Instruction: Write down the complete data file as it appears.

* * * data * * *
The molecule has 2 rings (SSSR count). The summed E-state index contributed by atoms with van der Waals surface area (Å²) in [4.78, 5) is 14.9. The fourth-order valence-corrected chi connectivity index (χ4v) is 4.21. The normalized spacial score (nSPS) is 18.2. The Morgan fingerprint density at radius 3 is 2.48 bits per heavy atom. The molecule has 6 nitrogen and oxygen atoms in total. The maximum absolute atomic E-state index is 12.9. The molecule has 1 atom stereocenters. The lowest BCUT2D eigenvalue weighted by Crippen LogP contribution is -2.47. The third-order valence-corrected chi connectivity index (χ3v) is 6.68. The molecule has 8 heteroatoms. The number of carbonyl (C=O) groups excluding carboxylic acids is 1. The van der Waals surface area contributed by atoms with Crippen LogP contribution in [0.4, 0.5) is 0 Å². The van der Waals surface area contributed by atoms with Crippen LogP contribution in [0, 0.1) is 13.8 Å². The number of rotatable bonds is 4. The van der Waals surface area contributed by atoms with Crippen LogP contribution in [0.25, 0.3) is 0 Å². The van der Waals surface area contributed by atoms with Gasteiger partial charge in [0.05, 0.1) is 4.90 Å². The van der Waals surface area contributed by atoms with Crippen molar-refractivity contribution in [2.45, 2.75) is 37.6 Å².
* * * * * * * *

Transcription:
The molecule has 2 rings (SSSR count). The summed E-state index contributed by atoms with van der Waals surface area (Å²) in [4.78, 5) is 14.9. The fourth-order valence-corrected chi connectivity index (χ4v) is 4.21. The normalized spacial score (nSPS) is 18.2. The Morgan fingerprint density at radius 3 is 2.48 bits per heavy atom. The molecule has 6 nitrogen and oxygen atoms in total. The maximum absolute atomic E-state index is 12.9. The molecule has 1 atom stereocenters. The lowest BCUT2D eigenvalue weighted by Crippen LogP contribution is -2.47. The third-order valence-corrected chi connectivity index (χ3v) is 6.68. The molecule has 8 heteroatoms. The number of carbonyl (C=O) groups excluding carboxylic acids is 1. The van der Waals surface area contributed by atoms with Crippen LogP contribution in [0.4, 0.5) is 0 Å². The van der Waals surface area contributed by atoms with Crippen LogP contribution in [0, 0.1) is 13.8 Å². The number of rotatable bonds is 4. The van der Waals surface area contributed by atoms with Crippen LogP contribution in [0.25, 0.3) is 0 Å². The van der Waals surface area contributed by atoms with Gasteiger partial charge in [0.05, 0.1) is 4.90 Å². The van der Waals surface area contributed by atoms with Crippen molar-refractivity contribution in [2.45, 2.75) is 37.6 Å².